Evans Ray knew he’d made a horrible mistake when he was caught distributing some 60 grams of crack cocaine. He also didn’t believe that the punishment should have been life in prison. But two prior low-level drug convictions ensured that in 2004, Ray would get the max with no possibility of parole.
Even the judge called the thought of sentencing Ray to life “cruel and unusual,” and attempted to give him 324 months. However, at the end of the day, the judge’s hands were tied because of the mandatory-minimum law.
“That was a death sentence. I was good in the daytime on the compounds where I was incarcerated, when you get to go to the law library, rec yard, go eat, be around people. But when they lock that door at 8:45 and you’re locked in your cell, you can feel that life sentence eating through you and killing you,” Ray tells The Root. “You know that you’re going to die in prison.”
What Evans Ray didn’t know was that much like the judge, President Barack Obama also thought his sentence was unfair.
One of Obama’s biggest legacies that cannot be undone is his robust use of his clemency power.
During his eight years in office, Obama commuted the prison sentences of some 1,715 people, more than any other president in history. He was insistent on correcting what he considered the systemic injustices of mandatory minimums—the lengthy sentences imposed on small-time, first-time and/or nonviolent drug offenders—and ultimately changed the lives of many suffering Americans who were given “death sentences” for little more than having drugs on their person.
One of the lives that Obama irrevocably changed was Ray’s. Ray spent more than 12 years behind bars for his offense before receiving clemency from Obama in August 2016.
“It was hard to believe,” Ray said, recalling the day he was notified of his pending freedom. “I went in my cell, put my sign up, and got on my knees and cried and I prayed. And I thanked God for allowing me another privilege of freedom.”
Mary Price, general counsel for Families Against Mandatory Minimums (FAMM), tells The Root that part of the problem with mandatory-minimum laws is that they “treat everybody the same.”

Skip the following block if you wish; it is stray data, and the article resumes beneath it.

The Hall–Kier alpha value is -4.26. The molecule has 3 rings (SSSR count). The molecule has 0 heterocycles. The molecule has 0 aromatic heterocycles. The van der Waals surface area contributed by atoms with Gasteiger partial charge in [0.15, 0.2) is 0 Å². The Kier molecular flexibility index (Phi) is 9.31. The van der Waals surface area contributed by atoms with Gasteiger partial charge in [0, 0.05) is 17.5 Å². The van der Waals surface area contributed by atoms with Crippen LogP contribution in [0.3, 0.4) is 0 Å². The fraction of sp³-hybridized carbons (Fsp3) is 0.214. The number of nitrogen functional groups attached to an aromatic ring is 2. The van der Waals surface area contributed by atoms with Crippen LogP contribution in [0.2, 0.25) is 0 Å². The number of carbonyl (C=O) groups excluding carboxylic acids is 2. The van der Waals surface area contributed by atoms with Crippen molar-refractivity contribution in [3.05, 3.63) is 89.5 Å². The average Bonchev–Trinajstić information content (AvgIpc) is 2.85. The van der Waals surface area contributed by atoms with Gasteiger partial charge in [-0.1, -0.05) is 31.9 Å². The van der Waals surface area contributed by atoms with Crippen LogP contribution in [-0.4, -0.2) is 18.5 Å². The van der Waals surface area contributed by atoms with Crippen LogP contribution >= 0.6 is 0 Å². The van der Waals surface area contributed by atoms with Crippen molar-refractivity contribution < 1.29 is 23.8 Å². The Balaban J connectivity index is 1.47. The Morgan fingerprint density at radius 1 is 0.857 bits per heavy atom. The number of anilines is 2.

Price explains, “So you may have somebody who is responsible for all those drugs and directing everybody else in all those drugs, being subjected to the very same sentence that the ‘underling,’ low-level person who has very little relationship to those drugs except to carry them across the border, for example, and get a few bucks in exchange.
“Mandatory minimums blur the distinction dramatically in terms of culpability and just in terms of individual justice. What they mean is that judges cannot waive the mandatory minimum and take account of a person’s actual conduct, actual role, any kind of mitigating factors such as terrible upbringing,” she adds. “It means that judges don’t get to impose the sentence; rather, members of Congress do when they establish the mandatory minimum.”
As the Obama administration started to throw around its weight in the clemency arena, Ray saw a sliver of hope. Gathering all his resources, he applied for clemency, noting that he met all the criteria for being considered. He reached out to District Judge Alexander Williams Jr., who had once attempted to refuse to impose the life sentence, to write a letter to Obama on his behalf.
Ray also reached out to Obama himself, telling the president how proud he was of his accomplishments and noting, “I might not receive commutation, but just the thought of knowing I am in the loop has been an uplifting experience for me. Two years ago, I thought I would die in prison, however, it is the truth now, I can honestly say that prayers go up and blessings come down because I have been praying someone would shine a light on these unfair sentences.”
Much to Ray’s surprise, in July 2016 he received a letter from Obama himself, who thanked Ray for his letter, writing in part, “I believe that all people, including those who have made mistakes—even significant mistakes—have the capacity to make the right choices and to have a positive impact on others.”
It was amazing enough that Obama reached out to him, but Ray’s surprise doubled when in less than a month, he received another letter from the president, personally reaching out to tell Ray that he was granting his application for commutation.
Fast-forward to today and Evans Ray is now a free man. He was able to spend Halloween with his kids and other family members, taking his grandchild trick-or-treating.
But his mind is still with the people who are left on the inside serving unjustly long sentences. He hopes to start a nonprofit for re-entry, working with other individuals who have gotten clemency.
“I have to be an advocate for the guys that I left behind. I have a passion of speaking and helping people, and I can’t forget those good men that have unfair sentences like mine,” he says. “And there are some good people in prison. Everybody’s not blackhearted.”
For now he’s working for Community Empowerment Leadership Community, which provides job training and other services for inner-city Washington, D.C., youths, along with mentoring.
And he’s looking forward to an overall sweeping change in the law that doesn’t just depend on the clemency power of the president, even if future holders of the office happen to be as generous as Obama.
“Congress needs to take this mandatory-minimum law and give the judges more access to making a decision about an individual,” he says. “Let the judges make the decision. They wouldn’t have gotten [their seats] if they were making bad decisions.
“If Congress looks at a whole picture and not just part of the picture, then they would see that the death-sentence mandatory minimum that they have is just so unfair, so cruel,” he adds. “You have to believe in second chances. ... You don’t hear too much from any guys that receive clemency coming back to jail ’cause everybody doing the right thing.”